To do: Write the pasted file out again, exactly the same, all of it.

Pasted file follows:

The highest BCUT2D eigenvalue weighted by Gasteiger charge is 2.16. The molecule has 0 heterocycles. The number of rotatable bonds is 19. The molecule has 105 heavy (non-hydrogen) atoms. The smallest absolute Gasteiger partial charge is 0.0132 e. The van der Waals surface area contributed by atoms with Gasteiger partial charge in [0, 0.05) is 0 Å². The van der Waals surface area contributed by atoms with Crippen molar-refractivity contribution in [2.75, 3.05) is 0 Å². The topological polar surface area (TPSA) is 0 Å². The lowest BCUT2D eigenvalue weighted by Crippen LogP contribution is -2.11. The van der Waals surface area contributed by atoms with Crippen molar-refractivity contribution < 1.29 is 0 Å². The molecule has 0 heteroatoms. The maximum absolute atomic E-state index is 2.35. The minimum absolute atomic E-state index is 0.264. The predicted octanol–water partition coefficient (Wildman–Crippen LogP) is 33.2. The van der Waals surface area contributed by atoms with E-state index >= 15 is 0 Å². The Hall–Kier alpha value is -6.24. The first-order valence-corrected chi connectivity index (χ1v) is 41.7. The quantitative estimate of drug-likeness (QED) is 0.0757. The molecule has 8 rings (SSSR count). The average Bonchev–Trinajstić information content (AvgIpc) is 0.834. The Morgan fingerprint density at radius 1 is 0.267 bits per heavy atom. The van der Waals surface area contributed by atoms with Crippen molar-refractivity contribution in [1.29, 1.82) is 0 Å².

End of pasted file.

The highest BCUT2D eigenvalue weighted by Gasteiger charge is 2.16. The molecule has 0 heterocycles. The number of rotatable bonds is 19. The molecule has 105 heavy (non-hydrogen) atoms. The smallest absolute Gasteiger partial charge is 0.0132 e. The van der Waals surface area contributed by atoms with Gasteiger partial charge in [0, 0.05) is 0 Å². The van der Waals surface area contributed by atoms with Crippen molar-refractivity contribution in [2.75, 3.05) is 0 Å². The topological polar surface area (TPSA) is 0 Å². The lowest BCUT2D eigenvalue weighted by Crippen LogP contribution is -2.11. The van der Waals surface area contributed by atoms with Crippen molar-refractivity contribution < 1.29 is 0 Å². The molecule has 0 heteroatoms. The maximum absolute atomic E-state index is 2.35. The minimum absolute atomic E-state index is 0.264. The predicted octanol–water partition coefficient (Wildman–Crippen LogP) is 33.2. The van der Waals surface area contributed by atoms with E-state index >= 15 is 0 Å². The Hall–Kier alpha value is -6.24. The first-order valence-corrected chi connectivity index (χ1v) is 41.7. The quantitative estimate of drug-likeness (QED) is 0.0757. The molecule has 8 rings (SSSR count). The average Bonchev–Trinajstić information content (AvgIpc) is 0.834. The Morgan fingerprint density at radius 1 is 0.267 bits per heavy atom. The van der Waals surface area contributed by atoms with Crippen molar-refractivity contribution in [1.29, 1.82) is 0 Å².